In this book, we will be exploring an aspect of our work that I usually approach indirectly—the aspect of love. I prefer the indirect approach because this aspect is subject to a great deal of misunderstanding and even abuse by the culture at large, and specifically by many spiritual groups and teachings. This is partly because everyone has all kinds of ideas about what love is and what it means. We use the word all the time as if we know very well what love is—what it means and what it’s all about—but, in fact, we each have our own ideas. This makes it difficult to talk about the concept of love and know that we are all speaking about the same thing. In the Diamond Approach, we see love as a result of actualizing the essence of who we are rather than as something that we work on directly. Hopefully we will learn something about the real nature of love and it’s true function in our work.
It is clear that love is important for every human being—the soul needs love in a basic and fundamental way. However, if you ask, “Why does the soul need love?” most people won’t know. They just know that they want it. They want it, or they need it. They need to have it, and they need to give it. They need to experience it. Why? It is hard to say.
In some sense, love for the soul is like oxygen for the body—it is that basic. Love is a fundamental ingredient that the soul needs for its survival and development. If the human soul does not have love, it will suffocate. It will shrivel up and die. And if love is available only in a limited way, the development of the soul will be limited as well. The soul is a living consciousness—it is not a thing—so it needs love as part of its food in order to grow, mature, and become what it can become.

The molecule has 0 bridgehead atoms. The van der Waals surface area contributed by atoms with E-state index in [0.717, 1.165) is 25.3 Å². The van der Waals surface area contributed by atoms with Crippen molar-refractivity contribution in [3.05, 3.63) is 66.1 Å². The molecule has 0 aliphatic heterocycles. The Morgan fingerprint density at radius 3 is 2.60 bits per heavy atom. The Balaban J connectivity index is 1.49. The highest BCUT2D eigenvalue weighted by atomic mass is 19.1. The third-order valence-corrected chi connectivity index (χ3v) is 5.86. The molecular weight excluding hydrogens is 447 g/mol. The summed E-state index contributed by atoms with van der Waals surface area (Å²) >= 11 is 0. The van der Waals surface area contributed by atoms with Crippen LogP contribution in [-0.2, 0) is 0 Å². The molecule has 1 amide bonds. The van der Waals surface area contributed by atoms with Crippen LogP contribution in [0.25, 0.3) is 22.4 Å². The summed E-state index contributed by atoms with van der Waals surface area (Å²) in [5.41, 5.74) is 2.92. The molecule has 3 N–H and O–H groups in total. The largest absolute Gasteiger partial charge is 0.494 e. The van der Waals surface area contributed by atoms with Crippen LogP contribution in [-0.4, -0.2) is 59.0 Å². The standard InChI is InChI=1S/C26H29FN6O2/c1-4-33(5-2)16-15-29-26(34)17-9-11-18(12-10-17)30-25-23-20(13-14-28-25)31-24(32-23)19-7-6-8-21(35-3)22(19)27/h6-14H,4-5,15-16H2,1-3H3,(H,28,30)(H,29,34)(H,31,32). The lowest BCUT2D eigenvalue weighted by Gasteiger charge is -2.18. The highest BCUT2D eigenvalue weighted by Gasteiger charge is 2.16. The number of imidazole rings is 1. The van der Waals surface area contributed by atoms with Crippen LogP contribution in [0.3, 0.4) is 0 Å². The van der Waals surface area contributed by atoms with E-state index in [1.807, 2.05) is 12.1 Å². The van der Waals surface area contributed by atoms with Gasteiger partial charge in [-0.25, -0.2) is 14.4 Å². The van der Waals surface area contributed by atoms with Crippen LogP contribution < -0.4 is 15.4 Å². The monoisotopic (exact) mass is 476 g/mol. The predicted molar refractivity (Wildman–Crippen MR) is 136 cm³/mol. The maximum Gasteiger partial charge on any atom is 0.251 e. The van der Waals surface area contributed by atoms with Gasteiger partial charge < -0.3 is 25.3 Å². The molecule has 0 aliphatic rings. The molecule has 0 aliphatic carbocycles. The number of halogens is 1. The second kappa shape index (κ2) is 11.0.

We will make clear in various ways the need for this basic ingredient in our “spiritual metabolism.” We will see that all metabolism is actually spiritual metabolism. Everything in life – whatever we do or experience – affects the growth and development of the soul. That is what “spiritual metabolism” means. We just call it by different names at different stages.
We know that we need love. All human beings know, whether in their minds or their hearts, that love is important and primary. Everyone is looking for it. Everyone talks about it. And if someone is not acknowledging that he needs it or wants it, it is obvious that he is fighting against feeling that. If someone tells you, “I could live my life without love,” you know it is a lie. Should he manage to live a loveless life, you can be sure it will be a stunted life.
But why exactly do we need love for our growth? What will it do for our development? For our soul? We have all kinds of ideas about love, but we will most likely find that we don’t have a precise and accurate understanding of what love is or what it is for. For instance, one of the common misunderstandings about love is that it is just a matter of feeling a certain way. If we are feeling sweet and nice toward someone, we call that love. We do not see that at the moment we are feeling sweet and nice—what we call being loving—we might be doing something that is hurting the person. Have you ever had the experience of your significant other telling you “I love you” when the tone implies “I love you even though you don’t really deserve it”? If so, you probably felt pretty crummy; yet your partner most likely believed she was being loving.